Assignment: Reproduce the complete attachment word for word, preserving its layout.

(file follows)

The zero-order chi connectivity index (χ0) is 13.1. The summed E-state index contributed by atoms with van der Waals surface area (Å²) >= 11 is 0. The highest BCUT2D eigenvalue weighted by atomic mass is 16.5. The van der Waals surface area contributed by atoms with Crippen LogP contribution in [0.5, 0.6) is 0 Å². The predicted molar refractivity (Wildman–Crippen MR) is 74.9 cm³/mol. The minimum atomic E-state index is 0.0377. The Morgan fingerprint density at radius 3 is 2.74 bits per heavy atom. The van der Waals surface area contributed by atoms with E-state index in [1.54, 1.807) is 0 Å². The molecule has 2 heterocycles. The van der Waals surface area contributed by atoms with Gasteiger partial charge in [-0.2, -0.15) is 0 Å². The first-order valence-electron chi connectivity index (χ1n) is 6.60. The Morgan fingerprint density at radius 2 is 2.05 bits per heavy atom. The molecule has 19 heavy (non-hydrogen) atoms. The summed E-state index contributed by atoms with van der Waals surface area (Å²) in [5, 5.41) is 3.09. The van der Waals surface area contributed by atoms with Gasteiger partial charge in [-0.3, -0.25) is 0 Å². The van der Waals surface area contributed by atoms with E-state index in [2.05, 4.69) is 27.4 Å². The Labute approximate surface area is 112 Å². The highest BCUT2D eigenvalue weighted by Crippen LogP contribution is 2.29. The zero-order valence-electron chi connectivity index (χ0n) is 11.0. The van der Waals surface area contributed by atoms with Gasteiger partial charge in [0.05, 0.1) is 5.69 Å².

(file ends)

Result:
The zero-order chi connectivity index (χ0) is 13.1. The summed E-state index contributed by atoms with van der Waals surface area (Å²) >= 11 is 0. The highest BCUT2D eigenvalue weighted by atomic mass is 16.5. The van der Waals surface area contributed by atoms with Crippen LogP contribution in [0.5, 0.6) is 0 Å². The predicted molar refractivity (Wildman–Crippen MR) is 74.9 cm³/mol. The minimum atomic E-state index is 0.0377. The Morgan fingerprint density at radius 3 is 2.74 bits per heavy atom. The van der Waals surface area contributed by atoms with E-state index in [1.54, 1.807) is 0 Å². The molecule has 2 heterocycles. The van der Waals surface area contributed by atoms with Gasteiger partial charge in [-0.2, -0.15) is 0 Å². The first-order valence-electron chi connectivity index (χ1n) is 6.60. The Morgan fingerprint density at radius 2 is 2.05 bits per heavy atom. The molecule has 19 heavy (non-hydrogen) atoms. The summed E-state index contributed by atoms with van der Waals surface area (Å²) in [5, 5.41) is 3.09. The van der Waals surface area contributed by atoms with Gasteiger partial charge in [-0.3, -0.25) is 0 Å². The van der Waals surface area contributed by atoms with E-state index in [2.05, 4.69) is 27.4 Å². The Labute approximate surface area is 112 Å². The highest BCUT2D eigenvalue weighted by Crippen LogP contribution is 2.29. The zero-order valence-electron chi connectivity index (χ0n) is 11.0. The van der Waals surface area contributed by atoms with Gasteiger partial charge in [0.05, 0.1) is 5.69 Å².